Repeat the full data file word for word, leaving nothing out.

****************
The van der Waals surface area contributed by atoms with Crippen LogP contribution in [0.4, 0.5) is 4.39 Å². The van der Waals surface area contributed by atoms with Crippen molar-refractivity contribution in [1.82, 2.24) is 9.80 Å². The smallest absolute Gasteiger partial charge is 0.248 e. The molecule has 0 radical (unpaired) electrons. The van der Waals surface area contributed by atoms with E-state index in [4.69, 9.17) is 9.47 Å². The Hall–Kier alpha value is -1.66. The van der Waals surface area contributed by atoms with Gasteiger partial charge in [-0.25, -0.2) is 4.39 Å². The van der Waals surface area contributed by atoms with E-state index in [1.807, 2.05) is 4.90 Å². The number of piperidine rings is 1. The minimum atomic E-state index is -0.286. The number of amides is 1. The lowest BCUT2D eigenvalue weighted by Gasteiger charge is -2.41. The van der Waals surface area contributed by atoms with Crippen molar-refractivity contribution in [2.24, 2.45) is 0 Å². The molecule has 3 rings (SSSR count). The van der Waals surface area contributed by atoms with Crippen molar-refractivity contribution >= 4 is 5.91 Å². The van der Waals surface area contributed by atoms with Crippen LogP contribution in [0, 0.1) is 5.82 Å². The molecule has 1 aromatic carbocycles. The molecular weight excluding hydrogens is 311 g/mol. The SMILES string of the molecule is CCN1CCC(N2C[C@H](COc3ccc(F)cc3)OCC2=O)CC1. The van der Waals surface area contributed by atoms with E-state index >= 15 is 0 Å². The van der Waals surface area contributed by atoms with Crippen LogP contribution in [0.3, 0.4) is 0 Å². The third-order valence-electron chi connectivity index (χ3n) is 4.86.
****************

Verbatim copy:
The van der Waals surface area contributed by atoms with Crippen LogP contribution in [0.4, 0.5) is 4.39 Å². The van der Waals surface area contributed by atoms with Crippen molar-refractivity contribution in [1.82, 2.24) is 9.80 Å². The smallest absolute Gasteiger partial charge is 0.248 e. The molecule has 0 radical (unpaired) electrons. The van der Waals surface area contributed by atoms with E-state index in [4.69, 9.17) is 9.47 Å². The Hall–Kier alpha value is -1.66. The van der Waals surface area contributed by atoms with Gasteiger partial charge in [-0.25, -0.2) is 4.39 Å². The van der Waals surface area contributed by atoms with E-state index in [1.807, 2.05) is 4.90 Å². The number of piperidine rings is 1. The minimum atomic E-state index is -0.286. The number of amides is 1. The lowest BCUT2D eigenvalue weighted by Gasteiger charge is -2.41. The van der Waals surface area contributed by atoms with Crippen molar-refractivity contribution in [2.24, 2.45) is 0 Å². The molecule has 3 rings (SSSR count). The van der Waals surface area contributed by atoms with Crippen molar-refractivity contribution >= 4 is 5.91 Å². The van der Waals surface area contributed by atoms with Crippen LogP contribution in [0, 0.1) is 5.82 Å². The molecule has 1 aromatic carbocycles. The molecular weight excluding hydrogens is 311 g/mol. The SMILES string of the molecule is CCN1CCC(N2C[C@H](COc3ccc(F)cc3)OCC2=O)CC1. The van der Waals surface area contributed by atoms with E-state index >= 15 is 0 Å². The van der Waals surface area contributed by atoms with Crippen LogP contribution in [0.3, 0.4) is 0 Å². The third-order valence-electron chi connectivity index (χ3n) is 4.86.